Internode has extended the reach of its broadband network overnight, allowing more customers to directly access its cheapest 'Easy Broadband' plans for the first time.
The ISP has gained access to iiNet's DSLAM presence in 242 exchanges, following its purchase by iiNet for $105 million in December last year.
Though now the same company as iiNet, Internode will effectively become an iiNet wholesale customer, a service the Perth company has provided to others like Vocus since 2006.
The move effectively doubles Internode's network and will also allow new customers signing up to the service provider to join either Internode or iiNet from this week.
It is expected to strengthen Internode's reach into Western Australia while filling blackspots or providing extra DSL capacity in capital cities.
Internode also started migrating 15,000 of its existing customers on Telstra and Optus DSLAMs to iiNet equipment earlier this month in what founder Simon Hackett labelled the highest customer-facing priority since the sale of his company to iiNet .
The face of iiNode
iiNet's acquisition of Internode in December has seen several merging processes and changes in the intervening months, a characteristic Hackett told iTnews flowed both ways.
While Internode benefits from a wider DSL network, iiNet has taken on several broadband plan characteristics from its new subsidiary, including bolt-on data packs and the removal of on/off-peak data quota periods for some plans.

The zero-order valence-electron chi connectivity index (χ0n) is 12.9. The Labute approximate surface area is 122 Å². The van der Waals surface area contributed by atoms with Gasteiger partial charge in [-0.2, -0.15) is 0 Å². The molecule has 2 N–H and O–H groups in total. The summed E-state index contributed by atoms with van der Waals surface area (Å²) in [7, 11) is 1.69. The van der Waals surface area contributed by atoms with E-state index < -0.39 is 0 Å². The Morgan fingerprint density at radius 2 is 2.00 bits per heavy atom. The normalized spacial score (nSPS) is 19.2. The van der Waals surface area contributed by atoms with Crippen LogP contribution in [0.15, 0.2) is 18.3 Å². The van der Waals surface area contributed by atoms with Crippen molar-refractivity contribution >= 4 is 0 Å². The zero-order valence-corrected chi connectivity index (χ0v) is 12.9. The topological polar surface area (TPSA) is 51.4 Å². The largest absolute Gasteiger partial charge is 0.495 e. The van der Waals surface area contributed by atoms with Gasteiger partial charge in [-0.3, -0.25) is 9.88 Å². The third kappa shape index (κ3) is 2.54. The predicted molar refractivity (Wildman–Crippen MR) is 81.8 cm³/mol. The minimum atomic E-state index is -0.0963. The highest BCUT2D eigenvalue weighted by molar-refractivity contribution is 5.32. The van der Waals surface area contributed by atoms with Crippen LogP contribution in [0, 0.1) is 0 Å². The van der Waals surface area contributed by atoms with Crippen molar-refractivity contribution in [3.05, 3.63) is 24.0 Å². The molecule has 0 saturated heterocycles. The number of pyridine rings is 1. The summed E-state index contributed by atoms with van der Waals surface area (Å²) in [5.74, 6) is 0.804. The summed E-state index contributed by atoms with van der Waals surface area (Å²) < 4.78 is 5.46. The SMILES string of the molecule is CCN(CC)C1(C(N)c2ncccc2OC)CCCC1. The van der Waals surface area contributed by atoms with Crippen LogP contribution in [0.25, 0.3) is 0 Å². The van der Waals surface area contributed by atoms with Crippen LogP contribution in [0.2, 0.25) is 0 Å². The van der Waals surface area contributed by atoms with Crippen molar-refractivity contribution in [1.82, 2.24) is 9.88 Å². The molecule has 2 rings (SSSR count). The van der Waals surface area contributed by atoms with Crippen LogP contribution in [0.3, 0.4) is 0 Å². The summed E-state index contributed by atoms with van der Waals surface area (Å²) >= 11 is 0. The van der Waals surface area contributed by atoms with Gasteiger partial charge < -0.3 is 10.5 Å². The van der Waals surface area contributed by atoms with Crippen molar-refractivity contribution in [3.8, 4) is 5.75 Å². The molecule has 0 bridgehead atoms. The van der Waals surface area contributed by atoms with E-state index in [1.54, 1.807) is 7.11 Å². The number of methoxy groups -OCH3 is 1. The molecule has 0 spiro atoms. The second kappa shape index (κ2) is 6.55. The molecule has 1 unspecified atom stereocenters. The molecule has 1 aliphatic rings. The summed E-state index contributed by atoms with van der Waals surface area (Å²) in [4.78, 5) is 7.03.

"Part of me wishes they hadn't done that," Hackett said.
"I used to differentiate us against iiNet by directly saying, 'If you were an [dis]believer in peak and off-peak then come to us, if you want to optimise your life around the clock and write a script to download at 2am, then go to them'."
In the background, iiNet has also adopted much of Internode's extensive points of presence links internationally.
A migration of billing systems between the two companies - both of which were internally developed and maintained - is likely a long way off.
"It's not just iiNet getting stamped on top of Internode, we're very much blending things," Hackett said.
"They didn't buy Internode to make it dumb. The hope, and so far the experience is, there are a lot of smart people in both organisations that are actually having fun finding things to do."
Hackett acknowledged that the two companies were likely to "normalise" and conglomerate over time, realising the fears some critics of the acquisition still held since December.
But the founder, who distributed his sale to iiNet in cash and stock, said the Internode brand may never simply disappear for practical reasons.
"Even if the same person is answering the phone, if you were a regional customer, you considered Westnet provided a better service than iiNet did even if it was from the exact same iiNet customer centre," he said.
"In the NBN context, when we've all got the same network underneath us, in the same way that tomato sauce brands operate, if you've got a dozen small NBN providers to choose from and six of them are iiNet and you choose one at random, then half the time you get us.
"There's a pragmatic reason not to knock off brands that are working very well."
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